17.11.2016 Hangzhou – Tea Museum

Guy wanted coffee. I always want coffee but as it is expensive here we only have it occasionally so if Guy wants coffee we have coffee. Our place has Illy coffee signs,  we order 2 western breakfasts which costs half the days budget, but was delicious. I had oatmeal and yoga breakfast, and was slightly disappointed when yoga was actually yogurt. Guy had American breakfast. 

We sorted out bikes from the hostel for the next few hours, planning on circumnavigating the lake and visiting China National Tea Museum. After testing brakes and bells, both worked, we set off down the high street and across junctions like pro’s. It wasn’t actually as scary as it looked when you are walking. The roads are big and freshly tarmaced, cycle lanes are marked, albeit used by buses, coaches and most other vehicles but hey, that happens in England! 

We got to the lake and as there were a number of No Cycling or Vehicles signs we dutifully dismounted, parked up and started to walk over the causeway. Within a minute we had seen cycles, motor bikes and electric buses ignoring the No Cycling or Vehicles signs so we turned back, took the clothes and tea bottle off our bikes that had already been put there, and (guilty at first) rode over the causeway.  Bells ringing, to order people out the way, we raced through the causeway stopping for a few ‘atmospheric’ photo’s.

We excitedly got back on the road around the lake before realising we had completely forgotten about the tea museum! We couldn’t miss this opportunity for tea facts to bore people with in the pub at home so turned back and cycled down some lovely wide roads. 

It was a beautifully located museum and a massive place, very new and informative.  There were loads of kids there as well. 

Having had more information on tea than we could process we stumbled upon a Tea Cultural Exchange Centre whereby you got served 4 different types of tea served to you in a beautiful room and explained which tea was which. Also we were told what you can use your old green tea leaves for- mix with egg whites and honey, et voila you have a face mask. 

The teas were gorgeous, the types of tea we had were Longjing, Jasmine, black with lychee and Oolong, they were all really different and brewed and served in different ways as this affects the flavour, apparently.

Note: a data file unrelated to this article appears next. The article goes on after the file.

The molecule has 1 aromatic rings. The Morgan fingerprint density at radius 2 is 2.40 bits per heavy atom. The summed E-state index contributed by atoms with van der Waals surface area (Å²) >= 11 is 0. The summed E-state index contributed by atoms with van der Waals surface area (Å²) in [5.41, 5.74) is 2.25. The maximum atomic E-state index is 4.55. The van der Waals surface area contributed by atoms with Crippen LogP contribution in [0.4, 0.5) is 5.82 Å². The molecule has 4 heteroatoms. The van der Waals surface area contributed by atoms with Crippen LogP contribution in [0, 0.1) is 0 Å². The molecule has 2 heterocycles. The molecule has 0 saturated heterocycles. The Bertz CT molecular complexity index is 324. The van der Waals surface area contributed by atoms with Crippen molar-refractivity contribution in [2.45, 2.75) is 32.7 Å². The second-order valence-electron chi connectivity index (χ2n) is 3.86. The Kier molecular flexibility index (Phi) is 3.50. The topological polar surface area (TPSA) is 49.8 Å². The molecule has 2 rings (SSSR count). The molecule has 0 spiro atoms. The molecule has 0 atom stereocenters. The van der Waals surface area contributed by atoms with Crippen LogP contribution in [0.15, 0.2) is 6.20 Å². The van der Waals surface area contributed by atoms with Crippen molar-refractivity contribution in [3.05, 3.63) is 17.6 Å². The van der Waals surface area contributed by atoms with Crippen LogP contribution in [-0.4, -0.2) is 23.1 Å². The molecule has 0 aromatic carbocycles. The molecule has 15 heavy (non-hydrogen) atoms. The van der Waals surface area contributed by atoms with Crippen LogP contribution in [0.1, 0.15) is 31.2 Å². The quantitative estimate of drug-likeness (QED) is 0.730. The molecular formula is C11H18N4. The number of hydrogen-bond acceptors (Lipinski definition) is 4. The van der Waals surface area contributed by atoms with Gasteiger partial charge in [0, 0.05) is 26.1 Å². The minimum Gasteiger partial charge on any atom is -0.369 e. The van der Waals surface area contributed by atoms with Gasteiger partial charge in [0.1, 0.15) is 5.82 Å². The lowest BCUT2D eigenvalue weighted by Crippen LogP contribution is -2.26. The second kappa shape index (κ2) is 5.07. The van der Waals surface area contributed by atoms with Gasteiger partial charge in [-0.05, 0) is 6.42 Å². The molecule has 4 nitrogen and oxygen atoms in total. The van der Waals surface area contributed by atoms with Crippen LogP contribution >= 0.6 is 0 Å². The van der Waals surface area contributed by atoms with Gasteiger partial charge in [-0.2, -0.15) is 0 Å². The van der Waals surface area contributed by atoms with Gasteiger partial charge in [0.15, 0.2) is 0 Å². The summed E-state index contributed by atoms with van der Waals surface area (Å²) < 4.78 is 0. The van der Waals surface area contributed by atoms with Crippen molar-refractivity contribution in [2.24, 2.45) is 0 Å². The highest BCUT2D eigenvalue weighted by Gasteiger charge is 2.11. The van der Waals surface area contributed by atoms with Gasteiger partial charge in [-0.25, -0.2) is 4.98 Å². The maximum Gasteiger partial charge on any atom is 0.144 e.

It looked stunning and we were thankful of having backpacks otherwise we could have bought all manner of tea brewing and drinking implements. The whole museum was free to enter, so we did buy some of the local Longjing tea. 9 quid for a small pot!!!

Budget blown and time cracking on we decided not to do as the locals and cycle at dusk/ night with no lights on so made a direct route back to the hostel, providing fruit for tomorrow’s 6 hr train journey. 

Our last night for a meal here, we have been somewhat underwhelmed by the food here, having had a few less than tasty foods but play a blinder on our last night. We had spied some vegetables through a window so went in and found a canteen style restaurant with lots and lots of veg. Every veg dish has meat with it, obviously, but it was still mainly veg. We piled up our plates with aubergine and soy sauce, cabbage with bacon, seaweed with bean sprouts and a sweet sticky pork dish. They were all fab, okay the seaweed wasn’t amazing but you know it is good for you to chow it down being thankful for its goodness. 

We debated a beer, but could only find expensive ones, 10 yuan a can, so had a crap crepe for 25 yuan instead. I know, it doesn’t make sense. The crepe was plasticy, with hardly any fruit filling but topped with vanilla creme custard and creme bruleed. 

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